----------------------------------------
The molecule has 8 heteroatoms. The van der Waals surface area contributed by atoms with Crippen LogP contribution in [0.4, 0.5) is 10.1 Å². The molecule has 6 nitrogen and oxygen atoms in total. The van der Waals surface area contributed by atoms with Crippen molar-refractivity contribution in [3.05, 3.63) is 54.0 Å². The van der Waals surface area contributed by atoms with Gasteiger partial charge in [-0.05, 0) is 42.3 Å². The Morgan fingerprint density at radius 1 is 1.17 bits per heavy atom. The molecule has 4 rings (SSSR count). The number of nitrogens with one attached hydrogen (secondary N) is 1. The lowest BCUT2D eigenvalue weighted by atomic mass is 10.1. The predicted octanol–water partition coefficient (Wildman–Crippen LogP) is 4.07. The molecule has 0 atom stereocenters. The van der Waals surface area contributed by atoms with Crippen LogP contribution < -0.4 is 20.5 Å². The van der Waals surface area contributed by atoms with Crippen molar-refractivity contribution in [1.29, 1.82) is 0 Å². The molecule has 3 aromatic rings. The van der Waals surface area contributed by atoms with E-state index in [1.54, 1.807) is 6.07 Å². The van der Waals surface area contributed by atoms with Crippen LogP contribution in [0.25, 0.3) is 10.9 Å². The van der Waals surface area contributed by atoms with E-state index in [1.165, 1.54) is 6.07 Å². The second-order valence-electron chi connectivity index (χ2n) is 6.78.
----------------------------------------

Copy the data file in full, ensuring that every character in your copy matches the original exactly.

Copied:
The molecule has 8 heteroatoms. The van der Waals surface area contributed by atoms with Crippen LogP contribution in [0.4, 0.5) is 10.1 Å². The molecule has 6 nitrogen and oxygen atoms in total. The van der Waals surface area contributed by atoms with Crippen molar-refractivity contribution in [3.05, 3.63) is 54.0 Å². The van der Waals surface area contributed by atoms with Gasteiger partial charge in [-0.05, 0) is 42.3 Å². The Morgan fingerprint density at radius 1 is 1.17 bits per heavy atom. The molecule has 4 rings (SSSR count). The number of nitrogens with one attached hydrogen (secondary N) is 1. The lowest BCUT2D eigenvalue weighted by atomic mass is 10.1. The predicted octanol–water partition coefficient (Wildman–Crippen LogP) is 4.07. The molecule has 0 atom stereocenters. The van der Waals surface area contributed by atoms with Crippen LogP contribution < -0.4 is 20.5 Å². The van der Waals surface area contributed by atoms with Crippen molar-refractivity contribution in [1.29, 1.82) is 0 Å². The molecule has 3 aromatic rings. The van der Waals surface area contributed by atoms with E-state index in [1.54, 1.807) is 6.07 Å². The van der Waals surface area contributed by atoms with Crippen LogP contribution in [0.25, 0.3) is 10.9 Å². The van der Waals surface area contributed by atoms with E-state index in [1.165, 1.54) is 6.07 Å². The second-order valence-electron chi connectivity index (χ2n) is 6.78.